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The Doorbell Rang (Nero Wolfe) Mass Market Paperback – June 1, 1992

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Product Details

  • Series: Nero Wolfe
  • Mass Market Paperback: 192 pages
  • Publisher: Bantam (June 1, 1992)
  • Language: English
  • ISBN-10: 0553237217
  • ISBN-13: 978-0553237214
  • Product Dimensions: 4.2 x 0.5 x 6.9 inches
  • Shipping Weight: 9.1 ounces (View shipping rates and policies)
  • Average Customer Review: 4.6 out of 5 stars  See all reviews (50 customer reviews)
  • Amazon Best Sellers Rank: #533,042 in Books (See Top 100 in Books)

Editorial Reviews Review

Rex Stout's Nero Wolfe books are all great fun, full of wonderful food and the arcane details of hobbies as diverse as orchid growing and Balkan history. But in this outing, things suddenly become much more serious when Wolfe and his sidekick Archie Goodwin face the malevolent forces of J. Edgar Hoover and his FBI minions. Luckily, Stout's heart and his writing style are more than equal to the challenge.

From Library Journal

Nero Wolfe is sleuthing as usual in these three mysteries. In the Best Families deals with Mrs. Rackam, an aging millionaire who approaches Wolfe to investigate why her young and penniless husband suddenly and mysteriously has large sums of money. Wolfe's inquiry leads him to a confrontation with Arnold Zeck; later a letter bomb causes Wolfe to resign from detective work and go into hiding, leaving his assistant, Archie Goodwin, to solve the case. Has Wolfe's career ended in humiliation? Only time will tell. Michael Pritchard's clear and strong reading helps support the tale. Rachel Bruner, a wealthy society widow, turns to Wolfe in The Doorbell Rang. She writes him a check for $100,000 and asks him to stop the FBI from spying on her and her family. She will pay more if he is successful. He takes the case, and soon Wolfe and Archie are confronting FBI agents, murder, and threats as they search for answers. Champagne for One challenges Wolfe's knowledge of gourmet food and of sleuthing. Did society girl Faith Usher commit suicide via cyanide in her champagne, or was she murdered? Archie was there, and he suspects foul play. Saul Rubinek provides pleasant readings of both stories and helps keep the atmosphere charged. Although abridged, The Doorbell Rang/Champagne for One provides more entertainment than In the Best Families and is recommended.ADenise A. Garofalo, Mid-Hudson Lib. Syst., Poughkeepsie, NY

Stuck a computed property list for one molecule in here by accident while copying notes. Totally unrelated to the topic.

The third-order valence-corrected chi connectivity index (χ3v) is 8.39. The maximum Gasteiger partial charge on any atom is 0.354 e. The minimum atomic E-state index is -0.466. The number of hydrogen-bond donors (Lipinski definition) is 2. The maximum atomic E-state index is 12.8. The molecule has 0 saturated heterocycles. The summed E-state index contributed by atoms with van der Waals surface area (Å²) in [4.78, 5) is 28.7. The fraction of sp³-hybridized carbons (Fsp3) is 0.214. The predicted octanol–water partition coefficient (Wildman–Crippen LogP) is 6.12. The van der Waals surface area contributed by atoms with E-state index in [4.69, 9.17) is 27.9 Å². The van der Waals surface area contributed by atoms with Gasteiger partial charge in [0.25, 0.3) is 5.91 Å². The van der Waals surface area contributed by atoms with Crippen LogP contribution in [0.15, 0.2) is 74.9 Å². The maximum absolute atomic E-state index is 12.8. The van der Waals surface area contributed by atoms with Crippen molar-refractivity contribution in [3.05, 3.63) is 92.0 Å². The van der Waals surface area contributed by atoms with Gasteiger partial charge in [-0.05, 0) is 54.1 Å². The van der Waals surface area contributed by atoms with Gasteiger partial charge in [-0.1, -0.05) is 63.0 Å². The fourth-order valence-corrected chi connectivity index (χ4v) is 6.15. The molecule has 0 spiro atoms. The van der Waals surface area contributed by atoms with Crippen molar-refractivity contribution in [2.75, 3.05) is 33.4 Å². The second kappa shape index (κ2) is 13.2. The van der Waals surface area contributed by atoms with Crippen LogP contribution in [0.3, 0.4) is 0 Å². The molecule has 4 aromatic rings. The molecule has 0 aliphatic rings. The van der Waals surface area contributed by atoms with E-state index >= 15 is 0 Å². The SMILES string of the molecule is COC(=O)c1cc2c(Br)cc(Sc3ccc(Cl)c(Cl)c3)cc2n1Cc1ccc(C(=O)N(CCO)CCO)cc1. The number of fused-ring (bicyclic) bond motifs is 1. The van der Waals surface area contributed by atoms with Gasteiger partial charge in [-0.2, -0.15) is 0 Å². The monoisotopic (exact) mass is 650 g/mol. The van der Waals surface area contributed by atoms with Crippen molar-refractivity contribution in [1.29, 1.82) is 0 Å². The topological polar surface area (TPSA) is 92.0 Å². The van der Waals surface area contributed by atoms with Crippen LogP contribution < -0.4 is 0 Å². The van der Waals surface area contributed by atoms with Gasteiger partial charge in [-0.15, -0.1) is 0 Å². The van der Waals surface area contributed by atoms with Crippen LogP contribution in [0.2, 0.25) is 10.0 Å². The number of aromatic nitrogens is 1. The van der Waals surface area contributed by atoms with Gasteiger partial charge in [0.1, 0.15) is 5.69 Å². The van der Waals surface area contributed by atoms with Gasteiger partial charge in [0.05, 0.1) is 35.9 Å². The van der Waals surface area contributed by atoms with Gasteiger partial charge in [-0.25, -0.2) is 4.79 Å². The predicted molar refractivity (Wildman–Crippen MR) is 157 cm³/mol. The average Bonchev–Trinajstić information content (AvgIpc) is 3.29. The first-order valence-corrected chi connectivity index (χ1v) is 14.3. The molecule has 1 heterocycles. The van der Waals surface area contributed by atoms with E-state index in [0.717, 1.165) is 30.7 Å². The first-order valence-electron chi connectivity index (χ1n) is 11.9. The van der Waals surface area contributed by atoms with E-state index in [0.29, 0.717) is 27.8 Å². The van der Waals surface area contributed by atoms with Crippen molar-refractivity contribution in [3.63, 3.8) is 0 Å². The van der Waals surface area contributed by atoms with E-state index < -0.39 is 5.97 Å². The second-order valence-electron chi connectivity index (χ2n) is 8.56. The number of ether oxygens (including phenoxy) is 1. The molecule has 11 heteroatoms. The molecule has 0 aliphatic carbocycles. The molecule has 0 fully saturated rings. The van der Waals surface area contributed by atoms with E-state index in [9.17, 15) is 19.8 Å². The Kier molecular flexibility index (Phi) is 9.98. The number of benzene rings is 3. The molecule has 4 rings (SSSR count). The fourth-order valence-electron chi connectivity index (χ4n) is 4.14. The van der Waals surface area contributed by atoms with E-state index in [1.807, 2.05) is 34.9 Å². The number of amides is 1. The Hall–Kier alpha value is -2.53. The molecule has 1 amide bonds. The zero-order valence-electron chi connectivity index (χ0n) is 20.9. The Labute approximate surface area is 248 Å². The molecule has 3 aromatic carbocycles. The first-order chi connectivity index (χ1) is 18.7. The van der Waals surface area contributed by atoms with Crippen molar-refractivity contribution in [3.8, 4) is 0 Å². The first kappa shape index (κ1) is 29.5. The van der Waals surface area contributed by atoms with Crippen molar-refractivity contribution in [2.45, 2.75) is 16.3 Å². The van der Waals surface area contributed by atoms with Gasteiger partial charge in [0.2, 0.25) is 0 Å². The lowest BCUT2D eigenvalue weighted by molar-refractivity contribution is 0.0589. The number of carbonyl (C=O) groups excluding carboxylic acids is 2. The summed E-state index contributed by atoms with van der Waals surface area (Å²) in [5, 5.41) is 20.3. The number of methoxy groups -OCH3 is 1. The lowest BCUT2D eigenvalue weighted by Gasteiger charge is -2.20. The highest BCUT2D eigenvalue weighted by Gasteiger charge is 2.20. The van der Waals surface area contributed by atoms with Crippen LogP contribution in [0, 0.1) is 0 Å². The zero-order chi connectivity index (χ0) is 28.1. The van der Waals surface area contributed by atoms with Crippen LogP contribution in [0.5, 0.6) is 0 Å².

Copyright 2001 Reed Business Information, Inc. --This text refers to an out of print or unavailable edition of this title.

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Customer Reviews

4.6 out of 5 stars
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It is a great book and it is really fun to read.
As a lifelong aficionado of all of Rex Stout's Nero Wolfe mysteries, this story is one of the very best!
Dan Douglass
I thought the book was well written, the plot moves along at a good pace.